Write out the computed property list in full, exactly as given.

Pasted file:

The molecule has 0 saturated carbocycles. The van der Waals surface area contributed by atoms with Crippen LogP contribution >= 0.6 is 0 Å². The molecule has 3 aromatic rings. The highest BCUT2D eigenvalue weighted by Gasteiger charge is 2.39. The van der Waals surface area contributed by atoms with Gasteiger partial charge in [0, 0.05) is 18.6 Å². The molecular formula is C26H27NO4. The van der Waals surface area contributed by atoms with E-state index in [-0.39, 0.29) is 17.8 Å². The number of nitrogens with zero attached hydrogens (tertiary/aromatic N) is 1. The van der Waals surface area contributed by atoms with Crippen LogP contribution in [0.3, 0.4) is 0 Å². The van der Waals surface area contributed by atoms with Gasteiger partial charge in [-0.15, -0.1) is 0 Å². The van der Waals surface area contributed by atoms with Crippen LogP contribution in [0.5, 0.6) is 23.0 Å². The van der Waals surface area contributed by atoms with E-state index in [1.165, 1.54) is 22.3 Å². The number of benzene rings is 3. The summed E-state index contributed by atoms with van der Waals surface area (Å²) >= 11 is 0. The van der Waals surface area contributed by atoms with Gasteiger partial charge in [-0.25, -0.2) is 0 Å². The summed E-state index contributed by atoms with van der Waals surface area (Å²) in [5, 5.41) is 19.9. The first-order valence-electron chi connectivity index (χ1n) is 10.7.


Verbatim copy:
The molecule has 0 saturated carbocycles. The van der Waals surface area contributed by atoms with Crippen LogP contribution >= 0.6 is 0 Å². The molecule has 3 aromatic rings. The highest BCUT2D eigenvalue weighted by Gasteiger charge is 2.39. The van der Waals surface area contributed by atoms with Gasteiger partial charge in [0, 0.05) is 18.6 Å². The molecular formula is C26H27NO4. The van der Waals surface area contributed by atoms with E-state index in [-0.39, 0.29) is 17.8 Å². The number of nitrogens with zero attached hydrogens (tertiary/aromatic N) is 1. The van der Waals surface area contributed by atoms with Crippen LogP contribution in [0.3, 0.4) is 0 Å². The van der Waals surface area contributed by atoms with Gasteiger partial charge in [-0.15, -0.1) is 0 Å². The van der Waals surface area contributed by atoms with Crippen LogP contribution in [0.5, 0.6) is 23.0 Å². The van der Waals surface area contributed by atoms with E-state index in [1.165, 1.54) is 22.3 Å². The number of benzene rings is 3. The summed E-state index contributed by atoms with van der Waals surface area (Å²) >= 11 is 0. The van der Waals surface area contributed by atoms with Gasteiger partial charge in [-0.25, -0.2) is 0 Å². The summed E-state index contributed by atoms with van der Waals surface area (Å²) in [5, 5.41) is 19.9. The first-order valence-electron chi connectivity index (χ1n) is 10.7.